The Makah Museum – Doorway To The Past
The Makah Museum, in Neah Bay, WA, is internationally recognized as one of the nation’s finest tribal museums. The museum’s fascinating collection of pre-contact Makah artifacts is unrivaled and well worth your time.
The Makah are an indigenous people of the Pacific Northwest. The tribe’s traditional lands, now the Makah reservation, are located on the northernmost tip of the Olympic Peninsula.
Pre-contact, the Makah held a vast area of land, bordered by the Strait of Juan de Fuca and the Pacific Ocean. The tribe had many settlements, including five permanent villages with communities numbering well into the thousands. Each village was home to several longhouses, as well.
In fact, it was the stunning find of recently unearthed, centuries old longhouses that spurred the creation of the Makah Museum.
A Buried Ozette Village
In 1969, a hiker stumbled across a treasure trove of Makah artifacts recently unearthed by storm erosion. The artifacts were part of a Makah village that had been partially buried by a mudslide some 500 years ago. Interestingly, Makah oral history told of this “great slide” at Ozette – and here was the direct evidence!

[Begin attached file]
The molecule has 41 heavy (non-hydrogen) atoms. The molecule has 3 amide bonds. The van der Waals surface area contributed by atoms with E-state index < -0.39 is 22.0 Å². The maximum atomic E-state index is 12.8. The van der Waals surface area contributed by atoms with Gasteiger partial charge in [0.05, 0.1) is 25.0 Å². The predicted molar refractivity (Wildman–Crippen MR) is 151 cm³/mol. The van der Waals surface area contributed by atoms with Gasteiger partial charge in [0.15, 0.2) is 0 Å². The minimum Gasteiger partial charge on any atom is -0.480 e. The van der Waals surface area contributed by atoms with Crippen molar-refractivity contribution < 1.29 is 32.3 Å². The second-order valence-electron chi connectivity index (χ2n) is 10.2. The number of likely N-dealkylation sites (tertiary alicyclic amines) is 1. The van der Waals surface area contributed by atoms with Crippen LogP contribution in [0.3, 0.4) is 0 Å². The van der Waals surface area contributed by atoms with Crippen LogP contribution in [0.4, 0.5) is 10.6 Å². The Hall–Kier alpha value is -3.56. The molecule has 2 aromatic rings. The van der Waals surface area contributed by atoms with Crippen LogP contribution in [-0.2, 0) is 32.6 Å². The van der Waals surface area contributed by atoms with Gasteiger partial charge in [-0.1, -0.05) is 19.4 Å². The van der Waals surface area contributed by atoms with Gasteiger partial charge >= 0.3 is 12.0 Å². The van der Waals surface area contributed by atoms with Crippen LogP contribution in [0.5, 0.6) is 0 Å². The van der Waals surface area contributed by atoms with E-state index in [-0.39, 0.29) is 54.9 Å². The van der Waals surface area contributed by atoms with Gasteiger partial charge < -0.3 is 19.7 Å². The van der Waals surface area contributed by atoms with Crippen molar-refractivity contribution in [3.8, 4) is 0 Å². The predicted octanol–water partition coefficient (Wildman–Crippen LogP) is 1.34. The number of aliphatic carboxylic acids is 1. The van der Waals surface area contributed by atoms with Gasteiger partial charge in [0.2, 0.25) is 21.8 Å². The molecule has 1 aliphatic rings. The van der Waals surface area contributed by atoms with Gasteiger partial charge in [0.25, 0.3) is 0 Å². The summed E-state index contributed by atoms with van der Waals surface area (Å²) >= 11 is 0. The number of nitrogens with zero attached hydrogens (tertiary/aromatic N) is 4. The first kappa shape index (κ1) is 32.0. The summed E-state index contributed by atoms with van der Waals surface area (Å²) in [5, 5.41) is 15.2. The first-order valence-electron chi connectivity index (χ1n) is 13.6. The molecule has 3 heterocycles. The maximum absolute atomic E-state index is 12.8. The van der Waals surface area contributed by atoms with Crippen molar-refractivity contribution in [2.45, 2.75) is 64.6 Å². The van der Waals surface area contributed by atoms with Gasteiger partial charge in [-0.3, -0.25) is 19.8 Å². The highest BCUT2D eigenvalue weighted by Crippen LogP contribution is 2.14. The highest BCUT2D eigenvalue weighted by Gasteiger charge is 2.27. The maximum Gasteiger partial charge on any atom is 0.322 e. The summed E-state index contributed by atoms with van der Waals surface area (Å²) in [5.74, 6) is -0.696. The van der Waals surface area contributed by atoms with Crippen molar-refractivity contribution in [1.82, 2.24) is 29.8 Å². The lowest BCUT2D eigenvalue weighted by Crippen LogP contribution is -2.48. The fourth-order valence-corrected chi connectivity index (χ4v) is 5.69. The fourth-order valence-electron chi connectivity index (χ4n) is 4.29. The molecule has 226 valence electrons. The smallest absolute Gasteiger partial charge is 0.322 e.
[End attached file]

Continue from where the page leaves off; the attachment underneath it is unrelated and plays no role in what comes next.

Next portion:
The find was unprecedented and stunning: six longhouses and their contents, preserved in the mud. An 11-year excavation followed, producing over 55,000 artifacts, all of which remained with the Makah, becoming the foundation of the Makah Museum.
Visiting The Museum
The Makah Museum (aka the Makah Cultural and Research Center) remains the only place in the world where you can see the finds from the Ozette Archaeological Site.
The exhibits feature some 500+ artifacts that illustrate Makah history and their traditional way of life. You’ll see stunning examples of preserved whaling and fishing implements, combs, baskets, and replicas of cedar dugout canoes. There’s even a full-size replica of a traditional Makah longhouse!
The museum includes fascinating temporary exhibits and maintains an Ethnobotanical Garden containing local plants important to the Makah. Demonstrations and workshops at the museum reveal the secrets of traditional Makah weaving and carving. Skills still in use by the Tribe today.
The museum also offers guided tours, both of the museum and external sites, such as the Cape Flattery Trail and the Ozette Archaeological Site.
Don’t forget to stop by the museum Gift Shop for genuine Makah carvings, basketry, and jewelry. You’ll also find a wide selection of prints, books and cards.
1880 Bayview Ave, Neah Bay, Washington 98357
The museum is open to the public 7 days per week from 10am to 5pm. It is closed New Year’s Day, Thanksgiving and Christmas. You can also visit the museum online.
Neah Bay is a little over an hour’s drive from Manitou Lodge but the area’s packed with attractions. We’ve mentioned the Cape Flattery Trail and Shi Shi Beach before but even adding in the Museum only scratches the surface of all there is to see and do in the area.
Turn your visit to the Museum into a day-trip and discover one of the most amazingly beautiful spots on earth!